In the USA, MINI has launched a special edition ‘Camden‘ model with a toe-curling ‘Mission Control’ system; imagine sharing a car with Dick Van Dyke, Pauline Quirke and Joanna Lumley, all falling over themselves with faux bonhomie. From the press release: ‘Mission Control underlines the status of the MINI as a genuine personality in the world of motoring and intensifies the driver’s feeling and impression of interacting directly with the car, the signals coming from the car itself being used to generate new, situation-based dialogues time and again.’ A late April Fool?


Foster backs campaign to save Moscow radio tower. The Shabolovka Radio Tower is rusting away. Richard Pare’s recent imagery simply screams deconstructivism. More on the structure here / more remnants. What will happen to the Austrian bunkers?. See also Bunker mentality: the ultimate underground shelter, all about the American company Vivos, provider of ‘the ultimate underground shelter solution for surviving these uncertain times.’ Less specific nuclear talk these days, more vague catastrophising. Of course, this might all be a monumental scam – luring the well-funded into easily-sealable subterranean tubes and then shutting the door / the rather more prosaic move to bunkerise the built environment, with bomb-stopping benches and public art.


Glancey on The Land that Pevsner Forgot: ‘And yet, it does seem odd that while there are books in abundance, and a plethora of media, celebrating the latest whizzy architecture and design, there is virtually nowhere to turn when it comes to getting a grip on, or informing the public about, developments like Ely’s Cathedral View, an enormous tail of banal new houses that wags the dog of a small and special, and now swamped, city that had once given Pevsner plenty to write about.’ As others have mentioned, the obvious heir to Nairn et al is Owen Hatherley, someone admirably outside the highly interlinked and incestuous architectural media system. This recent epic post on Russia is a case in point, exploring how the Stalinist is finding fresh favour, while old school Constructivism is finding itself increasingly exiled.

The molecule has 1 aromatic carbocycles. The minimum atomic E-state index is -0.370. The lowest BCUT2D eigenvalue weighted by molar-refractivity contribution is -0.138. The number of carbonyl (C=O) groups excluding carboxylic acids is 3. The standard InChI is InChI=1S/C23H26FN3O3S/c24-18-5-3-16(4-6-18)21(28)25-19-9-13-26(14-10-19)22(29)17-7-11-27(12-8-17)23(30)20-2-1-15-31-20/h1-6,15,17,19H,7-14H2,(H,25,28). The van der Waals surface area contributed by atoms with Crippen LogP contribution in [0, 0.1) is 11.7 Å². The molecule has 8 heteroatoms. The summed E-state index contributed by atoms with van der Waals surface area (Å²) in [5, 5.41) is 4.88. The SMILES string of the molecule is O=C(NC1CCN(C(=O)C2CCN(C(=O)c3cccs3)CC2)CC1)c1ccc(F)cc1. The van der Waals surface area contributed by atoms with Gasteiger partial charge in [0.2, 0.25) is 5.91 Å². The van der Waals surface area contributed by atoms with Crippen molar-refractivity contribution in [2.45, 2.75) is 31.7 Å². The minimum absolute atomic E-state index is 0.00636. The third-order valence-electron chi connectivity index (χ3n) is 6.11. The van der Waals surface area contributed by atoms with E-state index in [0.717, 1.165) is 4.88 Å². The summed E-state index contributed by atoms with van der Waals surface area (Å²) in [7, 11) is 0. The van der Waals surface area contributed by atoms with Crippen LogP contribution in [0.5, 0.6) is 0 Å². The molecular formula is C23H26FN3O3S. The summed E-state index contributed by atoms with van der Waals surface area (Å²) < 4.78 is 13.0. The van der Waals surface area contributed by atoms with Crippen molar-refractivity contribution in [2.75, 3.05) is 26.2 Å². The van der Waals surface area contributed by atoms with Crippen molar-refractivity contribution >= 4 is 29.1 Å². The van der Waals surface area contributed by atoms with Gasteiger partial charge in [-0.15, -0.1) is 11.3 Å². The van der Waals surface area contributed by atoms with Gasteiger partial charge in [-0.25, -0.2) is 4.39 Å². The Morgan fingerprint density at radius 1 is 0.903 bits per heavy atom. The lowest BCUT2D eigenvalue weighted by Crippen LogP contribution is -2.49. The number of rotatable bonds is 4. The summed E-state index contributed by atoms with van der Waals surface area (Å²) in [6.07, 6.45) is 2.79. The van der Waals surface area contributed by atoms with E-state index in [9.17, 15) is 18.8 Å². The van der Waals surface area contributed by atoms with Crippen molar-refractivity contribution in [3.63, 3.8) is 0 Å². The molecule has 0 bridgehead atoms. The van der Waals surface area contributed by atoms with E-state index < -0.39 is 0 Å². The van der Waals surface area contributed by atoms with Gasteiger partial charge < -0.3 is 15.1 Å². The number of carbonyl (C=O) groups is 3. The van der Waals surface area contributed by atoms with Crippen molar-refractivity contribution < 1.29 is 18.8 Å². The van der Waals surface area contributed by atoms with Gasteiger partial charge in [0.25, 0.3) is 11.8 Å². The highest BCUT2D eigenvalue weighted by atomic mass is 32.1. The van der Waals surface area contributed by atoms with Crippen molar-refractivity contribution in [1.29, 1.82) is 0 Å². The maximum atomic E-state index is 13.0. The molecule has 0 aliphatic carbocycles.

Julian Weyer’s Tour of Mid-Century Modern Brazil / the power of the four chords / The professor, his wife, and the secret, savage book reviews on Amazon / Sleeping in Airports. Handy guide / Electoral Aesthetics. The strict aesthete would frankly struggle to elect any of this lot / Fake is the New Real, a flickr stream / the blog of illustrator Josh Cochran.

The first plane in six days just flew over.

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3 Responses to How to build a library

  1. vanderleun says:

    “In a sense, the internet is already the celebration of banality, because everything from old masters to scratched out newspaper puzzles is reduced to the same deadening aesthetic of a group of pixels, bereft of texture, depth and light. ”

    Oh cheer up and keep buggering on.

  2. Your post is really impressive. It’s full of emotions and passion and yet still elegant. Keep it up. Can’t wait to read another of your wonderful essays.